Meet Me in St. Louis (1944)

Toronto Film Society presented Meet Me in St. Louis (1944) on Monday, July 18, 1977 in a double bill with Dr. Rhythm as part of the Season 30 Summer Series, Programme 3.

Production Company: MGM.  Producer: Arthur Freed.  Director: Vincente Minelli.  Screenplay: Irving Brecher, Fred F. Finklehoffe, based on The New Yorker stories and the novel by Sally Benson.  Title Song: Andrew B. Sterling and Kerry Mills.  New Songs: Hugh Martin and Ralph Blane: “The Boy Next Door, “The Trolly Song”, “Have Yourself a Merry Little Christmas”, “Skip to My Lou”.  Dances: Paul Jones.  Musical Adaptation: Roger Edens.  Musical Director: Georgie Stoll.  Orchestrations: Conrad Salinger.  Film Editor: Albert Akst.  Photography: George Folsey (Color by Technicolor).  Dance Director: Charles Walters.  Art Direction: Cedric Gibbons, Lemuel Ayers.  Costumes: Irene Sharaff.

Cast:  Judy Garland (Esther Smith), Margaret O’Brien (“Tootie” Smith), Mary Astor (Mrs. Anne Smith), Lucille Bremer (Ross Smith), June Lockhart (Lucille Ballard), Tom Drake (John Truett), Marjorie Main (Katie), Harry Davenport (Grandpa), Leon Ames (Mr. Alonzo Smith), Henry H. Daniels, Jr., (Lon Smith), Joan Carroll (Agnes Smith), Hugh Marlowe (Colonel Darly), Robert Sully (Warren Sheffield), Chill Wills (Mr. Neely), Donald Curtis (Doctor Terry), Mary Jo Ellis (Ida Boothby), Ken Wilson (Quentin), Darryl Hickman (Johnny Tevis), Leonard Walker (Conductor), Major Sam Harris (Mr. March).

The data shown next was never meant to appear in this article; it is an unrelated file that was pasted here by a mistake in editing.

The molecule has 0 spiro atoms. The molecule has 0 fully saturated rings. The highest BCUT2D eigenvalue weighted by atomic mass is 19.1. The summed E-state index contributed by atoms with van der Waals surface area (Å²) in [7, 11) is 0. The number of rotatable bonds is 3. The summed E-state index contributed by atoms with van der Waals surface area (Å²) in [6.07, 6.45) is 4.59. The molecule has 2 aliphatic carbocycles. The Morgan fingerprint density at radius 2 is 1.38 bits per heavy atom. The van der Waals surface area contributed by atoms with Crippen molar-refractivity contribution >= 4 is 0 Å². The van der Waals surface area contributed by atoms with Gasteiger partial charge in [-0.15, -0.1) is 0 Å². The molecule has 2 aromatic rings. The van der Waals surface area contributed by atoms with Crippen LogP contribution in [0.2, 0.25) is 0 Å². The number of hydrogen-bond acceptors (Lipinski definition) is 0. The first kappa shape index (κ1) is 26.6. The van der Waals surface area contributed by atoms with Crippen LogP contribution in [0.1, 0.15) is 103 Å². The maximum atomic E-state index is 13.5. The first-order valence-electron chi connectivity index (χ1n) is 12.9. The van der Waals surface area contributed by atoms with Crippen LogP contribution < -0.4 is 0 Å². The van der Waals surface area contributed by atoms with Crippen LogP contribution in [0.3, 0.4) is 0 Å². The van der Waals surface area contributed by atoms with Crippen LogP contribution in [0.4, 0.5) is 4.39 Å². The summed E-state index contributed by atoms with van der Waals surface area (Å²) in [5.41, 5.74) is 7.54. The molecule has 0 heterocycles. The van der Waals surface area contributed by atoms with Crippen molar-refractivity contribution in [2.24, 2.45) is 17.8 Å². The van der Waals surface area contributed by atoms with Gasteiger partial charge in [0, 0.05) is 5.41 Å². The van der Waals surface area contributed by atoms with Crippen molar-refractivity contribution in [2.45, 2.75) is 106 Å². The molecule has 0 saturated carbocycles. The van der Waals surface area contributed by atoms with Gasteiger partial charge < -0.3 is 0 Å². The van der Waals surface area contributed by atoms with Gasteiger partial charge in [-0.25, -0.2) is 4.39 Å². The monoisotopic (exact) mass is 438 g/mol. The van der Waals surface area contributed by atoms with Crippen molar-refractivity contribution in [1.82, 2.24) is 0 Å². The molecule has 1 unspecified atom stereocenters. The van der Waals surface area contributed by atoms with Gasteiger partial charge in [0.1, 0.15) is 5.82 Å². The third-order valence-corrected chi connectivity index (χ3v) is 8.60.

Meet Me in St. Louis is among the greatest of M-G-M musical, and one of the least typical.  Emphasizing naturalism rather than artifice, it is a delicate period piece that reproduces beautifully the atmosphere of Midwestern bourgeois comfort a couple of years after the turn of the century.  Based on The New Yorker memoirs of Sally Benson, the film is the essence of simplicity–a modest chain of related incidents broken up with musical interludes.  Originally, the studio had wanted to use the title and setting as a pretext for an adventure story that would involve the heroine, Esther Smith, in a vapid blackmail plot.  Arthur Freed and director Vincente Minnelli had a very different concept in mind and eventually they prevailed.  A new screenplay was written, by Fred Finklehoffe and Irving Brecher, which counterpointed two simple stories–Esther’s romance with the boy next door and the Smith family’s reactions to the possibility of leaving St. Louis–the whole thing climaxing at the opening of the St. Louis World’s Fair, the Universal Exposition of 1904.

Rainbow by Christopher Finch, Grosset & Dunlap, 1975

I felt the whole picture should have the look of Thomas Eakins’s paintings, though not to the point of imitation.  …The picture was divided into four season.  I decided to introduce each segment of the film by using the Smiths’ American Gothic house at 5135 Kensington Avenue as a lovely filigreed illustration, like the greeting cards of that era.  Each card would dissolve into the live action of the Smith family.  …The picture was now ready for release.  I felt it was quite good.  The story had sentiment without stooping to sentimentality.  It told of real people and had many subsidiary human touches: the crusty grandfather, the cook with the no-nonsense manner, the affectations of the oldest sister.  One of the most personally enjoyable was the scene with the husband and wife singing.  I didn’t want a pure singer’s voice for the Freed-Brown number, “You and I”.  I asked Arthur [Freed] if he would dub the singing for Leon Ames.  His sweet croak was perfect.  He started to sing in too high a key, so he had to start all over again.  Arthur loved doing the song.  He also loved the picture.  It was my coming of age.  Mayer was overjoyed.  The executives who’d been against it from the start admitted they were wrong.  The reviews were ecstatic….

I Remember It Well by Vincente Minnelli, with Hector Arce, Doubleday, 1974

 

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